A light bulb primer
Do you remember the old derogatory jokes “How many (fill in the blank) does it take to change a light bulb?” Well, I have been thoroughly confused by light bulbs ever since they began taking the traditional incandescent ones away from us. There are LEDs, fluorescents and halogens. Then there are terms like lumens, color rendering and Kelvin temperature. I admit to a tiny bit of stockpiling and hoarding of my beloved 75 watt soft white incandescents. I have been collecting light bulb research for four years and I’m finally ready to tackle the pile and write an article about what’s the best light bulb.
What the terms mean:
Incandescent bulbs are the ones that are being phased out. The only thing you needed to know with these was how bright you wanted your light to be. Then you just bought the appropriate wattage. A subset category emerged when manufacturers introduced ‘Soft Light’ bulbs, but it was manageable. It turns out that these bulbs were very inefficient. Almost 90% of the energy they produced was in the form of heat, not light, which taxed our A/C on hot days. With average use an incandescent bulb lasted less than a year. There are hybrid incandescents currently on the market that meet the new requirements but they do not get good ratings because they are only about 25% more efficient than the old incandescents.
Compact Fluorescent (CFL) bulbs are the funny looking ones that sometimes don’t fit under your lampshades. They are inexpensive and much more efficient than the incandescents, using about 75% less energy and lasting 10 times as long. I found it difficult to find the right light hue with these, some of them started out very faint when first turned on and took forever to warm up, and they don’t dim well if at all. Turning them on and off shortens their life. They also contain some mercury so they need to be recycled.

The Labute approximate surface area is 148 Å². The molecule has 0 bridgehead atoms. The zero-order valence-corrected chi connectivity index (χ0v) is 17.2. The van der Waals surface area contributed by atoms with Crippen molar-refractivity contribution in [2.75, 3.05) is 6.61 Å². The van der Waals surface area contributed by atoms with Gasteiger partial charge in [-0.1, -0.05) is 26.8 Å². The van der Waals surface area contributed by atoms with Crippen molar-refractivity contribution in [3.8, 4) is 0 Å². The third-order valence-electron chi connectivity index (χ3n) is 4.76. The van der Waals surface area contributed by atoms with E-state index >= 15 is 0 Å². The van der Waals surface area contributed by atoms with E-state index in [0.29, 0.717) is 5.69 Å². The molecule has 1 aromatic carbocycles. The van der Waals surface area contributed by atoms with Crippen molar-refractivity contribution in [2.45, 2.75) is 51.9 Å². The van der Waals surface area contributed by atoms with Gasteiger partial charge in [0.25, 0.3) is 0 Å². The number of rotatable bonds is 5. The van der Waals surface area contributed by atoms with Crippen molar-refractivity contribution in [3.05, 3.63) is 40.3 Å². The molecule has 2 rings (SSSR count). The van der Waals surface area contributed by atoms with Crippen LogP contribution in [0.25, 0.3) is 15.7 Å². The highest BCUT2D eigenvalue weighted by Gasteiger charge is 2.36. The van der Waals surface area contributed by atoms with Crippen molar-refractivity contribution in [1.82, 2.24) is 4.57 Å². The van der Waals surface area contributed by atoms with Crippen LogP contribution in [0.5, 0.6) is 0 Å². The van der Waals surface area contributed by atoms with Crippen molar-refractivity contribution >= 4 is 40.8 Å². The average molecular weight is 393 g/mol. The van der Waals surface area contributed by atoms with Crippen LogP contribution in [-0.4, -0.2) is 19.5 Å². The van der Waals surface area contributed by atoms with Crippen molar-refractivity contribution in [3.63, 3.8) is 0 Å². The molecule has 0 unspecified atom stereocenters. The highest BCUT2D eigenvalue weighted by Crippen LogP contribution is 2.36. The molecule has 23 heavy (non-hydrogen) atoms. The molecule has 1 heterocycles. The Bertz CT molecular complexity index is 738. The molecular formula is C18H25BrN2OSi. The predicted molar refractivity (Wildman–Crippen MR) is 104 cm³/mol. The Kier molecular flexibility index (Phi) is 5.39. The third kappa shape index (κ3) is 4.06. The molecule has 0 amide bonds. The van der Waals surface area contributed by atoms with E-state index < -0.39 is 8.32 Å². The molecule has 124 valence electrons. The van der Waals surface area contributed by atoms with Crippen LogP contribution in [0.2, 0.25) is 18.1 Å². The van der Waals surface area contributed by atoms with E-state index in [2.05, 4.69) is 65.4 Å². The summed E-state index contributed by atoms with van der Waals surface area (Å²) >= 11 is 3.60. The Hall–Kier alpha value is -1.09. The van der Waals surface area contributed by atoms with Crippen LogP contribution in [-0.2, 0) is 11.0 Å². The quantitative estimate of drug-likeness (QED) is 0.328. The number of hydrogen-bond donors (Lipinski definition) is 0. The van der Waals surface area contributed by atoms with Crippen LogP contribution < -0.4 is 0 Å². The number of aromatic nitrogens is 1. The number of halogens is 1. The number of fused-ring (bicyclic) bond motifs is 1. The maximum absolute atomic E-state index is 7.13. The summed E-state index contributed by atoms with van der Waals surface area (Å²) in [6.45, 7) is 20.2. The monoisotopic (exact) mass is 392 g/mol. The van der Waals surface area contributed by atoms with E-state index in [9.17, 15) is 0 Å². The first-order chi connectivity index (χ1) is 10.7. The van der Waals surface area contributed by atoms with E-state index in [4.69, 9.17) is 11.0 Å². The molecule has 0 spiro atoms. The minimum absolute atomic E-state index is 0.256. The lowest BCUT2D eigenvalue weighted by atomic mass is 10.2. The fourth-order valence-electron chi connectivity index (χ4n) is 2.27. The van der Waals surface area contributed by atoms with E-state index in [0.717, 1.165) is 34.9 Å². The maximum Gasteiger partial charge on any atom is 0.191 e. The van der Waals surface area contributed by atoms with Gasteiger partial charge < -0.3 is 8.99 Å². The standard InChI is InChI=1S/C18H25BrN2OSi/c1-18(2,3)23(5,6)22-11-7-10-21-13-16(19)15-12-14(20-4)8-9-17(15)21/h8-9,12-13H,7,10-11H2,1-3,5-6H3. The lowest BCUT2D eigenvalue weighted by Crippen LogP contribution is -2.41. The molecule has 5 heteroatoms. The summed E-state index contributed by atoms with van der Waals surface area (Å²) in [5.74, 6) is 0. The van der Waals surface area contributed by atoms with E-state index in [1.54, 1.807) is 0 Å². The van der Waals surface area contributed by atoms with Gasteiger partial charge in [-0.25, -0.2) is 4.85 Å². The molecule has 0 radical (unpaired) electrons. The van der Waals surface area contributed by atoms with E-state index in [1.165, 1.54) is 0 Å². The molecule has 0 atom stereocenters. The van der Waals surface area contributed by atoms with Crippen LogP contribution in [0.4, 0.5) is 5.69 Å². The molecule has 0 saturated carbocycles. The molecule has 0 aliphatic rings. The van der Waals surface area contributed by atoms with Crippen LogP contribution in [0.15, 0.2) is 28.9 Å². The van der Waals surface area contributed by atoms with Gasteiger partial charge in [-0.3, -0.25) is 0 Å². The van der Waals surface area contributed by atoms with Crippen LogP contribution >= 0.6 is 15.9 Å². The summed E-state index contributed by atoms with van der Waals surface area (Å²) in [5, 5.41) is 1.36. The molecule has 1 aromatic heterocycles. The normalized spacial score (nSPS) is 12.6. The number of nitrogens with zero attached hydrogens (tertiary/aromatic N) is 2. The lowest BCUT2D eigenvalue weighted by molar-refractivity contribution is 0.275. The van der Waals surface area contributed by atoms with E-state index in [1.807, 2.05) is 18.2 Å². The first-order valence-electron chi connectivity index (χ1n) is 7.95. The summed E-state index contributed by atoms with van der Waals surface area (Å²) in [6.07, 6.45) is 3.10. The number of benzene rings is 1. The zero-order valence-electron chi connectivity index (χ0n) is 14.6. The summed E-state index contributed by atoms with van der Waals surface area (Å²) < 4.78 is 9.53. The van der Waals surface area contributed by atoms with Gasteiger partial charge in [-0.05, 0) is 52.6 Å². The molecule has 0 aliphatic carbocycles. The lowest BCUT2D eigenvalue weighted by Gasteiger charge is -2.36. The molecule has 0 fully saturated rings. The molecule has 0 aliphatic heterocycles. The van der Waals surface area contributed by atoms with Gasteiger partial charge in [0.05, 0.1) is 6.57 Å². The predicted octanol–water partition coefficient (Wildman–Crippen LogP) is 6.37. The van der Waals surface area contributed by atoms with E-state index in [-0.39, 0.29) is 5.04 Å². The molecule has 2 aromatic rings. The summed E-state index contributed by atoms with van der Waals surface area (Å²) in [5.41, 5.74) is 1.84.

Light-Emitting Diode (LED) bulbs typically use about 80% less energy than the incandescents and last 25 times as longer LEDs are more efficient than the CFLs. They turn on instantly, are dimmable, have good light quality, last decades, generations even, don’t get hot to the touch, and have no mercury. They have an outdated reputation of being alarmingly expensive. Several years ago one bulb cost between $30 – $60. Prices have dropped drastically and now most LED bulbs are available for $5 – $10 each, and they will outlive you.
Those pesky new terms:
Lumens, not watts, are what you need to be looking for now for brightness. 800 lumens is the equivalent of a 60 watt bulb.
Light appearance (Kelvins) refers to the bulbs color temperature which is measured in Kelvins. The temperature scale starts at 2500 which is a warm yellow and goes to 6500 which is a cool blue. 2700 is a soft white. A light bulb’s color affects the colors of your walls, furniture and even food.
Watts measure energy used. The law now requires that the new bulbs use at least 25% less energy than the old incandescents.
Shopping for LED light bulbs:
What to buy? Having done my research I think that LEDs are the bulb to buy now. Look for LEDs that are 800 lumens (like a 60 watt incandescent), 12 watts (saves up to 80% energy), with a lifespan of 25,000 hours.
LEDs are using the traditional light bulb shape more and more, but before you buy, make sure you know the size and shape bulb that will fit your existing lamp or light fixture. Bring the old bulbs with you.
Check to see if your dimmers are compatible with your new bulbs. Some might have to be replaced. And, read the package on your new bulbs to make sure your lamps and light fixtures are compatible as well. If a light fixture takes more than one bulb, don’t use different types of bulbs. It can cause flickering and flashing. Use only LEDs or only CFLs.
Good LED brands: Cree, Philips, EcoSmart(Home Depot label), Energy Star and Sylvania.
Interesting fact: If every American home replaced one incandescent light bulb with a CFL bulb the energy saved could light three million homes for a year. Upgrading the five most frequently used bulbs in your home could save you $70 a year. (From Home Depot newsletter)
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